As nationwide interest in outdoor preschool programs increases, Washington is now the first state in the nation to officially license them.
Washington’s Department of Children, Youth and Families began to establish the pilot licensing standards in 2017 for outdoor preschools, nature-based early learning and child care programs.
Outdoor preschools have been around for decades in places like Germany, Norway and Denmark. These programs were designed as a response to the trend of children spending very little time outdoors.
“There’s a beauty in being able to see kids run outdoors and look at slugs and take care of plants and animals,” Hannah Kinney, outdoor preschool educator, told The Seattle Times. “You do see students that need that space to move their bodies and feel like they have that choice and ownership of their learning.”
Most outdoor preschool children spend the majority of their time outside, though many of the schools have an indoor option for a place to convene or emergencies. The children are outfitted at the beginning of the year with appropriate gear for every kind of weather. Activities can include daily hikes, identifying plants and animals, exploration and community-building.
“They are learning all kinds of valuable principles about gravity, and texture, and shapes and colors and all the things you might expect to see in a preschool curriculum,” the late Erin Kenny, founder of Cedarsong Nature School, told KCTS in 2017. “They are just doing it outdoors and at their own pace.”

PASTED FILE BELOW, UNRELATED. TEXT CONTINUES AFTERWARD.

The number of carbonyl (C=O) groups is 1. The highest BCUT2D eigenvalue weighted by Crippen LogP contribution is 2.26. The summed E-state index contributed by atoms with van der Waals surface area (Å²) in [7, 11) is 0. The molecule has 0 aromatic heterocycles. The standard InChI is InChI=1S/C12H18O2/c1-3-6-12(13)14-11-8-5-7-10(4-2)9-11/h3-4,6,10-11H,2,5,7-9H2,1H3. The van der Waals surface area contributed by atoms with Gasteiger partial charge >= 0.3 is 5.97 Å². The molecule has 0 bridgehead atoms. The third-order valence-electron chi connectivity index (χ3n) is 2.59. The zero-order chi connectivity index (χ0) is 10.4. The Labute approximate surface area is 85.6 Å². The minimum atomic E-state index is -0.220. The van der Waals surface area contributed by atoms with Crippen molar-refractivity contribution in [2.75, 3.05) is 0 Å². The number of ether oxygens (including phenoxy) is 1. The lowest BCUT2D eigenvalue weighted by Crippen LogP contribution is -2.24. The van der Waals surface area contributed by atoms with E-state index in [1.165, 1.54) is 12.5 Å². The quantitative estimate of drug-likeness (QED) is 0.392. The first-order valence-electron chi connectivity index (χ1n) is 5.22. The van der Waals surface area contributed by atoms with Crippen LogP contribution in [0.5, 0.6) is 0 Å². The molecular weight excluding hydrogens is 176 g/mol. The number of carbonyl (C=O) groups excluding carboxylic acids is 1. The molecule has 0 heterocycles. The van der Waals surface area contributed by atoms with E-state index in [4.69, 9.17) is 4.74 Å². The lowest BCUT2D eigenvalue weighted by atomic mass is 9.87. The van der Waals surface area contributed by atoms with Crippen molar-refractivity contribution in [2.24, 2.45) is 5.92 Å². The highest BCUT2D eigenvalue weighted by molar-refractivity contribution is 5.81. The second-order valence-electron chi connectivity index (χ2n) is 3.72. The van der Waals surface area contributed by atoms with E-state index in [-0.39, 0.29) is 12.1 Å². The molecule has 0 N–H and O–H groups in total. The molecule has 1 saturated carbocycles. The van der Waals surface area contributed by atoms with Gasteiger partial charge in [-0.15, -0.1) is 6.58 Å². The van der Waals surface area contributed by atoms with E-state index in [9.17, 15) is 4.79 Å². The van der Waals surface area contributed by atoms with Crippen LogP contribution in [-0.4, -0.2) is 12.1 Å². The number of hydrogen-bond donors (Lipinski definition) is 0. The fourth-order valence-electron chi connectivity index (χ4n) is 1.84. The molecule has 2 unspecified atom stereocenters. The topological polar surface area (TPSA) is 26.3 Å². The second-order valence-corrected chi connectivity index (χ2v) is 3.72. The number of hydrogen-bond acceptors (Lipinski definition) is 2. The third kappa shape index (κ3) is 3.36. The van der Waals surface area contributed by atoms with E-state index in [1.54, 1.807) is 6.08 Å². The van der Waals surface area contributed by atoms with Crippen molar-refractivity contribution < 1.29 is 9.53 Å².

Fiddleheads Forest School was established at the Washington Park Arboretum through the University of Washington. They were the first entirely outdoor preschool in Seattle, Washington and one of the first urban outdoor preschools in the country. In 2017, they served over 80 families with children ages 3-5 with 176 families on their annual waitlist.
From their Outdoor Preschool Pilot Participant Testimonial: “At Fiddleheads we believe strongly in empowering students to guide their own learning process, and work to help each of them develop the tools to do just that through use of a curriculum that expressly teaches self-regulation. We have found that the forest grove classroom is uniquely suited to helping children develop these skills through exposure to gradual, contextual change.”
“Becoming licensed would help set a standard of practice in the field and allow us to reach a greater diversity of families in and around the Seattle area.”
At Nurture in Nature Preschool, which is a facility of Metro Parks Tacoma, their philosophy is that “preschoolers grow and learn how to be part of a community through play, discovery, and learning.” While there is traditional curriculum mixed in, all of these outdoor schools emphasize being good stewards of the land and how to take care of it, creating a valued relationship between children and Nature that may not have existed otherwise in this age of technology.
To date, two outdoor preschools received their licensure in September: Kaleidoscope Preschool and Child Care Center in Eastsound, San Juan County, and Squaxin Island Child Development Center in Shelton, Mason County.